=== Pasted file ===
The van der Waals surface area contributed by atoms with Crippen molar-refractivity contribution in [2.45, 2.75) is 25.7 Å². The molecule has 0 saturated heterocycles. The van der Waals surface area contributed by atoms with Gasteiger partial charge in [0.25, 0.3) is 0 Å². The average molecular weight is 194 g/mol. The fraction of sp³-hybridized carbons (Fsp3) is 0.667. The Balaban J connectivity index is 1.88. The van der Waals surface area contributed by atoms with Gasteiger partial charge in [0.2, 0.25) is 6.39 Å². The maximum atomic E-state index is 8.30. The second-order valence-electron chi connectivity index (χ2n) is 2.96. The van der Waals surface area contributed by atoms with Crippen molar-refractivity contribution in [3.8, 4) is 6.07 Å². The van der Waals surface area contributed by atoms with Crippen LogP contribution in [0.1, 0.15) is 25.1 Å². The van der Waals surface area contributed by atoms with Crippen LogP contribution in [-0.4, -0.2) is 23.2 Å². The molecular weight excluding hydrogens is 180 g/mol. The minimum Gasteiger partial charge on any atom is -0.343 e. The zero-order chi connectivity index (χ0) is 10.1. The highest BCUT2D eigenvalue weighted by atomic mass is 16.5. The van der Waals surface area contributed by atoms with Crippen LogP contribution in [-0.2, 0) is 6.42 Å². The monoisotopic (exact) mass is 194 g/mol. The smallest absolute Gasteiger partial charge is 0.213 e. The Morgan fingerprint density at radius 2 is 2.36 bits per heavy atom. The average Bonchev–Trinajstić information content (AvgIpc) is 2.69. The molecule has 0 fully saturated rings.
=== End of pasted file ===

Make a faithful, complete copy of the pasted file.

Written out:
The van der Waals surface area contributed by atoms with Crippen molar-refractivity contribution in [2.45, 2.75) is 25.7 Å². The molecule has 0 saturated heterocycles. The van der Waals surface area contributed by atoms with Gasteiger partial charge in [0.25, 0.3) is 0 Å². The average molecular weight is 194 g/mol. The fraction of sp³-hybridized carbons (Fsp3) is 0.667. The Balaban J connectivity index is 1.88. The van der Waals surface area contributed by atoms with Gasteiger partial charge in [0.2, 0.25) is 6.39 Å². The maximum atomic E-state index is 8.30. The second-order valence-electron chi connectivity index (χ2n) is 2.96. The van der Waals surface area contributed by atoms with Crippen molar-refractivity contribution in [3.8, 4) is 6.07 Å². The van der Waals surface area contributed by atoms with Crippen LogP contribution in [0.1, 0.15) is 25.1 Å². The van der Waals surface area contributed by atoms with Crippen LogP contribution in [-0.4, -0.2) is 23.2 Å². The molecular weight excluding hydrogens is 180 g/mol. The minimum Gasteiger partial charge on any atom is -0.343 e. The zero-order chi connectivity index (χ0) is 10.1. The highest BCUT2D eigenvalue weighted by atomic mass is 16.5. The van der Waals surface area contributed by atoms with Crippen LogP contribution in [-0.2, 0) is 6.42 Å². The monoisotopic (exact) mass is 194 g/mol. The smallest absolute Gasteiger partial charge is 0.213 e. The Morgan fingerprint density at radius 2 is 2.36 bits per heavy atom. The average Bonchev–Trinajstić information content (AvgIpc) is 2.69. The molecule has 0 fully saturated rings.